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State Attorney in Vermont Won’t Prosecute Misdemeanor Opioid Treatment Drug Cases

by Betty Nelander

One Vermont county is using the muscle of the law to help curb the deadly opioid epidemic.

Chittenden County State’s Attorney Sarah George announced that her office will no longer prosecute “any citations or arrests for Misdemeanor Possession of Buprenorphine and related compounds such as Suboxone,” noting that “these drugs are intended to be life-saving.”

In her June 13, 2018, memo to the Chittenden County chiefs of police, George said the drugs “block the craving for heroin or other street opioids, minimize the chance of relapse, and help individuals reduce or abandon their use of heroin or other opioids, which in return, reduces crime, the likelihood of fatal overdoses and recidivism.”

Such therapy has earned the support of U.S. Food and Drug Commissioner Scott Gottlieb and many medical professionals in the federal health bureaucracy. But law enforcement draws a line at black market addiction-fighting drugs. points out that users who “possess, share, buy, and sell drugs proven to fight heroin and opioid addiction are breaking the law if they don’t have a prescription.”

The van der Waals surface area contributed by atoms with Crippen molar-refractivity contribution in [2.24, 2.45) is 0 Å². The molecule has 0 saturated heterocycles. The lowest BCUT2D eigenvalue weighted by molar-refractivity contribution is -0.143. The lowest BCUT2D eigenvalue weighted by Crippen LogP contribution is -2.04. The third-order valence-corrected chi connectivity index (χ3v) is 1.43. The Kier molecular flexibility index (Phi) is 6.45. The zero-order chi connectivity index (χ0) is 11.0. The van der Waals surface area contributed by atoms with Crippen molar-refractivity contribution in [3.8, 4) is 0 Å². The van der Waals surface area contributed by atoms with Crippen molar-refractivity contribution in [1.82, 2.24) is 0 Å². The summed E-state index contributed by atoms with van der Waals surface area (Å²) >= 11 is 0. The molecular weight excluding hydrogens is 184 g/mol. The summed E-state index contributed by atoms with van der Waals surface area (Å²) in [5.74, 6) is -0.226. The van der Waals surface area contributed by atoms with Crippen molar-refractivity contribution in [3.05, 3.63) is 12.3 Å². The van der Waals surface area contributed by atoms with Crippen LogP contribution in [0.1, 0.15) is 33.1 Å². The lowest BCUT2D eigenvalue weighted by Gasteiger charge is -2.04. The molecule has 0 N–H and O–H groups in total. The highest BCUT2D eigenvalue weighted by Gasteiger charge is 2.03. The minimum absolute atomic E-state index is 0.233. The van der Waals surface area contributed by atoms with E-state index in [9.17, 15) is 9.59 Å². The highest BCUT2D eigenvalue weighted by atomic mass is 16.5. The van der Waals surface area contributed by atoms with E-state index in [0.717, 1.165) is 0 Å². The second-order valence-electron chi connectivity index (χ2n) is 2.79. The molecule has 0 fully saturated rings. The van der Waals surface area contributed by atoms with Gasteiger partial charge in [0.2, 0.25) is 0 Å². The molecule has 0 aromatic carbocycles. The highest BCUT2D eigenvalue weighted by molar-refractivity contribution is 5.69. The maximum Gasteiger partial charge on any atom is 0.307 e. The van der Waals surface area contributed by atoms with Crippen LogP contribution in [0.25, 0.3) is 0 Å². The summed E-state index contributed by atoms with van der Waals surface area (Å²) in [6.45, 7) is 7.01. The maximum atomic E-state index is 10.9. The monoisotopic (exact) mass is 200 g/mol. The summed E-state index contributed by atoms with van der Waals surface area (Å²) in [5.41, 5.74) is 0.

Maryland’s Department of Public Safety and Correctional Services recently tried to restrict shipments of books to prisoners because they are sometimes used to smuggle Suboxone strips into prisons, according to

But back in Vermont, George continues to lead the fight in another direction. She supports opening supervised injection facilities (“SIFs”). Here, opioid users would be able to use the drug and talk to healthcare professionals without fear of judgment, arrest, or an overdose.

These facilities have been shown in many cities of Europe, Canada, and Australia — where they are legal — to lower mortality and reduce the spread of HIV and hepatitis B.

For now, at least, a Chittenden County SIF seems unlikely. U.S. Attorney Christina E. Nolan suggested last year her office would prosecute anyone trying to open a SIF and seize the property.

In the aftermath, the Vermont Legislature has been unwilling to pass a bill legalizing SIFs. 


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